Deadly Marburg Virus Found in West Africa for First Time


Investigators have identified Marburg virus in Sierra Leone bats, marking the first time the hemorrhagic fever has been discovered in West Africa.

Investigators have now detected Marburg virus in West Africa for the first time, a December 21, 2018, statement from the US Centers for Disease Control and Prevention (CDC) reports. The deadly virus was isolated from fruit bats in Sierra Leone.

Marburg virus is related to Ebola virus. Both belong to the Filoviridae family of zoonotic viruses and cause outbreaks of hemorrhagic fevers with high fatality rates in humans and nonhuman primates.

Transmission of Marburg virus predominantly occurs via close contact, as well as via infected blood and other body fluids. It can also occur by infected semen.

The Egyptian fruit bat or Egyptian rousette (Rousettus aegyptiacus) is the natural reservoir host of Marburg virus. The bats shed the virus in their saliva, urine, and feces while feeding on fruit. And people become exposed to the virus when they eat fruit that has been contaminated by infected bats, or if they are bitten by infected bats while capturing them to eat.

Because fruit bats infected with Marburg virus do not to show obvious signs of illness, and because of their ability to fly across great distances, these bats play an important role in transmitting the infection.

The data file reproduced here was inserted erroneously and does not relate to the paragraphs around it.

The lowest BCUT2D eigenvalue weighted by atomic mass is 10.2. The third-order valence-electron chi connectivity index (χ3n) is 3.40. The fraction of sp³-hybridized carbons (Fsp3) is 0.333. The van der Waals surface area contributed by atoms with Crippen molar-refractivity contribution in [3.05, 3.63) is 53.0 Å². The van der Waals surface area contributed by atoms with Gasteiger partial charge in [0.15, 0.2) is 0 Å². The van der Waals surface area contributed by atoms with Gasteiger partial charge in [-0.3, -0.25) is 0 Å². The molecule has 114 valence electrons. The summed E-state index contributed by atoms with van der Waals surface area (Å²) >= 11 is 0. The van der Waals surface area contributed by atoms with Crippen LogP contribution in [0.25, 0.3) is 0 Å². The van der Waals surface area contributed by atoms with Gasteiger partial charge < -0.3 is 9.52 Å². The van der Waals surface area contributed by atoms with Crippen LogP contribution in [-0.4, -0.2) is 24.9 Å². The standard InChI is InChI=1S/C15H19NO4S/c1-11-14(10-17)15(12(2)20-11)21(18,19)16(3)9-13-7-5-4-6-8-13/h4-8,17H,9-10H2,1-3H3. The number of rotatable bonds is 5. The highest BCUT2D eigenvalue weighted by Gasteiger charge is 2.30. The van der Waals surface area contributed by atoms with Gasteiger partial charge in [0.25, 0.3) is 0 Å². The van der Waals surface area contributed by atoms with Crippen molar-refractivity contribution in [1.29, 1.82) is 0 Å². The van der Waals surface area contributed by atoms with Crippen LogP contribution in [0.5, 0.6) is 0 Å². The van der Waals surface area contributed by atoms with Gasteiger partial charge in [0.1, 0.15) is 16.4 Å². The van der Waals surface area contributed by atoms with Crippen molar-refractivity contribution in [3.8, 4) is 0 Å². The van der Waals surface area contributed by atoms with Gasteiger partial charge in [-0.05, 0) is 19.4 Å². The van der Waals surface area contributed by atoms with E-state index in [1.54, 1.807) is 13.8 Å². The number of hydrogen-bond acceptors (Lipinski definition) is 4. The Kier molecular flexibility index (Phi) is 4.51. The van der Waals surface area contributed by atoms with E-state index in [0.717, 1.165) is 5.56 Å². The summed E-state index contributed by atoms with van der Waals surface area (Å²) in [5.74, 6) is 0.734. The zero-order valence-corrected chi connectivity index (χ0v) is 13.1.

According to the CDC, 5 Egyptian rousette fruit bats in Sierra Leone tested positive for active infection with Marburg virus. This discovery came during the course of 2 studies that began in 2016 after the large Ebola outbreak in West Africa.

Both studies set out aiming to identify the reservoir of Ebola virus. One is led by the CDC and Njala University in Freetown, Sierra Leone. The other is led by the University of California, Davis, and the University of Makeni in Sierra Leone, and is funded by the United States Agency for International Development.

The CDC statement indicates that testing of 4 of the Marburg virus-positive bats identified genetically diverse strains, suggesting that the virus has been in Sierra Leone bat colonies for many years. In addition, 2 of these 4 strains are genetically similar to the one linked with the largest and deadliest Marburg outbreak that occurred in Angola in 2005. And this marks the first report of these Angolan strains in bats, CDC says.

At the time of the CDC statement, there had been no reported cases of human Marburg virus in Sierra Leone. Nevertheless, the presence of the virus in fruit bats in the area now poses a public health threat to the people there.

“This discovery is an excellent example of how our work can identify a threat and help us warn people of the risk before they get sick,” Jonathan S. Towner, PhD, who led the CDC team in one of the projects, concluded in the statement.

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